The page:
Since Woods won the JBWere Masters in Australia in November, 2009, McIlroy has now won five times around the globe, including his dominating victory at last year’s U.S. Open at Congressional. It was that 8-shot victory at the first major championship after his final round collapse at the Masters that showed the world that McIlroy had not just the game, but the mental toughness to learn from and overcome his failures. On this Sunday, as Tiger’s eagle putt fell into the hole on the 18th and a mighty roar swept across the golf course, McIlroy was approaching the 13th green. He had just bogeyed the 12th hole to fall back to 11-under for the tournament and even for the day, but had struck a wedge from the 13th fairway to a spot some 8 feet past the hole. Golf fans have heard innumerable Tiger roars echo around many courses over the years; more times than one can count they have then watched as his competitors, less skilled and less focused, responded by wavering and ultimately collapsing. On Sunday McIlroy responded by calmly rolling in his birdie putt on the 13th to move back to minus-12 and reestablish his two-stroke lead.

With Luke Donald not playing at the Honda, this was the second week in which McIlroy could move from his #2 spot to the top of the rankings with a victory. He fell short of that goal last week at the Match Play when he lost to Mahan in the final, afterward admitting that he may have been thinking too much about the chance to become #1. At the Honda he remained solidly in the moment; with an intense focus down the stretch every bit as great as anything ever demonstrated by you know who. Right of the green at the par-4 14th, his ball invisible in deep rough, he executed a perfect flop shot to leave a short putt for par. Bunkered at both the 15th and 17th, he played textbook sand shots to record two more par saves. With a two-stroke lead at the last, he hit driver to the center of the fairway, mid-iron to the ideal layup position, wedge to the center of the green, then lagged his first putt up near the hole. When the final four footer for par fell in, McIlroy finished a tournament in which he led the field in scrambling and a round in which he missed not a single putt inside of ten feet.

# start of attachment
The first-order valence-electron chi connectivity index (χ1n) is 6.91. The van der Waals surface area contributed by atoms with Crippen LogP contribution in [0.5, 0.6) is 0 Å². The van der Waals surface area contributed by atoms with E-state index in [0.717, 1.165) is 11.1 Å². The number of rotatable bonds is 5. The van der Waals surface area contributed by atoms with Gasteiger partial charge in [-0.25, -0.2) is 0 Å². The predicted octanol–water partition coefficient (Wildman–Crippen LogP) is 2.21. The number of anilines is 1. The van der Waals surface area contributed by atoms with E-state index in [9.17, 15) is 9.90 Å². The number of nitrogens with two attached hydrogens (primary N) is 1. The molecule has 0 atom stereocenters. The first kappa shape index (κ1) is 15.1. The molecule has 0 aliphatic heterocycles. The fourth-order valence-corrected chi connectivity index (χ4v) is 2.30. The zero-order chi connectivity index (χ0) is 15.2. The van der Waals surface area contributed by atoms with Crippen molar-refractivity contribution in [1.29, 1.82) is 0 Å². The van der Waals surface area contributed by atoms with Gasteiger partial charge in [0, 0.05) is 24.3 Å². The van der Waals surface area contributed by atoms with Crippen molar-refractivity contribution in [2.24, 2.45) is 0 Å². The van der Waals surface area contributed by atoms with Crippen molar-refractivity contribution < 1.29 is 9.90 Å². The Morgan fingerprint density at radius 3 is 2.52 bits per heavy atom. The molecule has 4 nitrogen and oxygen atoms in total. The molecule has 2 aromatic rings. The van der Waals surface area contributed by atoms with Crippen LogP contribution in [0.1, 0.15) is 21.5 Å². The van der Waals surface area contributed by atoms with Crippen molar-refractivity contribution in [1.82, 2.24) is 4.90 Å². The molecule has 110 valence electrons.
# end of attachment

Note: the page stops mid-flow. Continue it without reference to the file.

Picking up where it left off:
Two months short of his 23rd birthday, McIlroy becomes the second youngest player ever to be ranked #1, behind only Woods. I’ve written numerous times in this space that I expect Tiger both to win tournaments again and to win more majors. His performance on Sunday only reinforced that belief. But he will do so in an era that will no longer be his. Golf’s next generation has fully arrived, led by an open, engaging, and enormously talented young superstar from a little town in County Down. On Sunday the golfer nicknamed Rors heard Tiger’s roar and never blinked; and so he now spends his first week as #1. Over the next dozen or more years, it should certainly be but the first of very, very many.

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Responses

  1. […] him play, and the world of golf has his invitation back signed, sealed and ready to be opened. Ticket sales increased by 30% after Woods confirmed his presence at the Honda Classic and lauds of fans loyally marched him round […]